Blidi Wreh-Wilson fits the Lions' size profile at 6-foot-1, 195 pounds, but he didn’t have a great week at the Senior Bowl and didn’t run particularly well at the combine (4.53). He reportedly improved his 40-time considerably at his pro day last month (into the low 4.4 range), but there are some question marks there. They'll have to trust their draft board at No. 36.

CHICAGO BEARS

No. 20: Tyler Eifert, TE, Notre Dame

No. 50: Kevin Minter, LB, LSU

McShay comment: "The signing of OT Jermon Bushrod has shored up the offensive line, with J'Marcus Webb holding down the other tackle spot and Gabe Carimi sliding inside to guard. And while the Bears did bring in TE Martellus Bennett through free agency, he's not a consistent commodity.

New head coach Marc Trestman knows how to create and exploit mismatches, and Eifert's versatility in the passing game would make a valuable weapon. With his ball skills and ability to stretch the middle of the field, Eifert could help take Chicago's offense to the next level.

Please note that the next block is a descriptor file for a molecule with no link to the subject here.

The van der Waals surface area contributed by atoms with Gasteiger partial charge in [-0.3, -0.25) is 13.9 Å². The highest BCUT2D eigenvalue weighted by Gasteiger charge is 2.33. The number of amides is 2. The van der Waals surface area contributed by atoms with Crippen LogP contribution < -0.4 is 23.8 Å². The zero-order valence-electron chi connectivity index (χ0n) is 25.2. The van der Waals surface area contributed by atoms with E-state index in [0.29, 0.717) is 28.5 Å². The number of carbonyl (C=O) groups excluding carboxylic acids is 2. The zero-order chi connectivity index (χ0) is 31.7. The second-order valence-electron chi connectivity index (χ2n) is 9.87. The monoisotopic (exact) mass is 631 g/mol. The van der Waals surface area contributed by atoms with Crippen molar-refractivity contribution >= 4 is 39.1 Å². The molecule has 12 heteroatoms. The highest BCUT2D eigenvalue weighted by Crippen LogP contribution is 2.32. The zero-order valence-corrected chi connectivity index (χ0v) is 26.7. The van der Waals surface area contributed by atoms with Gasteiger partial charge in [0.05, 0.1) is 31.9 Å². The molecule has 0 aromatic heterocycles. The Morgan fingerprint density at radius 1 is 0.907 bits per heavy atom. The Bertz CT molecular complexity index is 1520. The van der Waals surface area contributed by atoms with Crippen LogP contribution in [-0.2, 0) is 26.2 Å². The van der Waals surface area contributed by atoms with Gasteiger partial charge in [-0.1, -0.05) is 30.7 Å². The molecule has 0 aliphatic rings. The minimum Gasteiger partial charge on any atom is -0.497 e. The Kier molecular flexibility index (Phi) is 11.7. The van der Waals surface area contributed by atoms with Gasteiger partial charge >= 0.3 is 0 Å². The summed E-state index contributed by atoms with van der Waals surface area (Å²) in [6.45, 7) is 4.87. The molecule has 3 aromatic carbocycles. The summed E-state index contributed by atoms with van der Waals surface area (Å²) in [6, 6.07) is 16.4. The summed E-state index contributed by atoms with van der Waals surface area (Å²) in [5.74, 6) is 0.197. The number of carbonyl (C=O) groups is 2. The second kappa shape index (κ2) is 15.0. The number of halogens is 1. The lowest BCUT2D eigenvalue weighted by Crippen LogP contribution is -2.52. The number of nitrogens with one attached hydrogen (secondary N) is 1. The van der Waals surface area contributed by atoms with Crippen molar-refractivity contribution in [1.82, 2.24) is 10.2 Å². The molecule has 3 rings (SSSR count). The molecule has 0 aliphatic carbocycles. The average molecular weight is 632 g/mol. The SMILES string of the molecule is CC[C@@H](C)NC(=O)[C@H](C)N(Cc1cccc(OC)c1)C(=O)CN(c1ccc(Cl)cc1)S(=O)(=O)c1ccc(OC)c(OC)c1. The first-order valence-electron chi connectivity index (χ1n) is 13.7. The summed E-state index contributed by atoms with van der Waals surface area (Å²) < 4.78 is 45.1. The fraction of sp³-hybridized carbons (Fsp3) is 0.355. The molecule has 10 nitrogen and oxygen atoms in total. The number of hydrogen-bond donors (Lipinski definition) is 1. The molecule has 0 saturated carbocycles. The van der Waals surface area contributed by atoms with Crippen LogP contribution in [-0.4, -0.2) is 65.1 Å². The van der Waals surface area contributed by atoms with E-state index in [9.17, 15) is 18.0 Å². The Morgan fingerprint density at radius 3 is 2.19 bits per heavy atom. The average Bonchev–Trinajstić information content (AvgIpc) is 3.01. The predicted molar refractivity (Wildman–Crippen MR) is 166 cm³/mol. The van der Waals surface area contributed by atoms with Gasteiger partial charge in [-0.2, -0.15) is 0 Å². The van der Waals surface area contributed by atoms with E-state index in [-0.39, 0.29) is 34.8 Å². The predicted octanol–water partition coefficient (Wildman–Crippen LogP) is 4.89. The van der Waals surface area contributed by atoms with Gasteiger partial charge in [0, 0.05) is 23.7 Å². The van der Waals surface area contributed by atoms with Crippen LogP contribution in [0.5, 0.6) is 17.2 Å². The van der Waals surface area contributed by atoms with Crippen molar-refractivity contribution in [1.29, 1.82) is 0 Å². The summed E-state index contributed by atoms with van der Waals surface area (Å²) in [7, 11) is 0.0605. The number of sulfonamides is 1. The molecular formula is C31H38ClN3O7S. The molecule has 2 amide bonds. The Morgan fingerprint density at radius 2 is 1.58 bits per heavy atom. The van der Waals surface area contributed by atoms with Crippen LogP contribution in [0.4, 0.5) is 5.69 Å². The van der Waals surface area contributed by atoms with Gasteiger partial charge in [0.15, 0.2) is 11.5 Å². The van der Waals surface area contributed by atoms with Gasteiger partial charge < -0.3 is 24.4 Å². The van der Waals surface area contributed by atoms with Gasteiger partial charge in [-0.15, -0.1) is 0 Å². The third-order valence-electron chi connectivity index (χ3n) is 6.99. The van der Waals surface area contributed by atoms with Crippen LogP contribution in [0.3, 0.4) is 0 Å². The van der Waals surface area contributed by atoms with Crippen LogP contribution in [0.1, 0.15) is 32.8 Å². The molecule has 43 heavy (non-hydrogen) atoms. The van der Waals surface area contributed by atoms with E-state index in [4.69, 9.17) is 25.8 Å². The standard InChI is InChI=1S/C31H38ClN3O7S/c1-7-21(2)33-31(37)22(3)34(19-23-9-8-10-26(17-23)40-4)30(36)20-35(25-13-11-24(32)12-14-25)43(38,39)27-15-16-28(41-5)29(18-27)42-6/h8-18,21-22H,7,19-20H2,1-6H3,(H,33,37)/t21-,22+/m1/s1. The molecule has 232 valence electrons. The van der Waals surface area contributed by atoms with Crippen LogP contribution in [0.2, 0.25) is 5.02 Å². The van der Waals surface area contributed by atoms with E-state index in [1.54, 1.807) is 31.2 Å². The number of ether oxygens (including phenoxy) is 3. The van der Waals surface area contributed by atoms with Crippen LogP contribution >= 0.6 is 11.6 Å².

Twentyman comment: Eifert is a nice pick for the Bears and helps build a two-tiered threat at the tight end position with Bennett. Eifert was a 50-catch player each of the last two seasons for the Irish and is considered the best tight end available in the draft.

The Bears lost linebackers Brian Urlacher and Nick Roach this offseason but gained D.J. Williams and James Anderson to replace them. Still, there’s a need to add some young talent they can develop at the position. Minter doesn't get a lot of press but he recorded 130 tackles at LSU last year. Don’t be surprised if the Bears elect to go linebacker in round one, though.

MINNESOTA VIKINGS

No. 23: Bjoern Werner, DE, Florida State

No. 25: Keenan Allen, WR, California

No. 52: Johnathan Hankins, DT, Ohio State

McShay comment: "The signing of WR Greg Jennings frees the Vikings from having to reach for a receiver with this pick. There are needs at cornerback, middle linebacker and guard, but there is also little depth behind DEs Jared Allen and Brian Robison. With that in mind, Werner would give the Vikings a player who's not that far from what Long brings to the table in St. Louis. He's not quite as athletic, but Werner has a relentless motor, great hands and the ability to convert quickness to power as a pass-rusher. Should the board fall this way, he's a smart pick.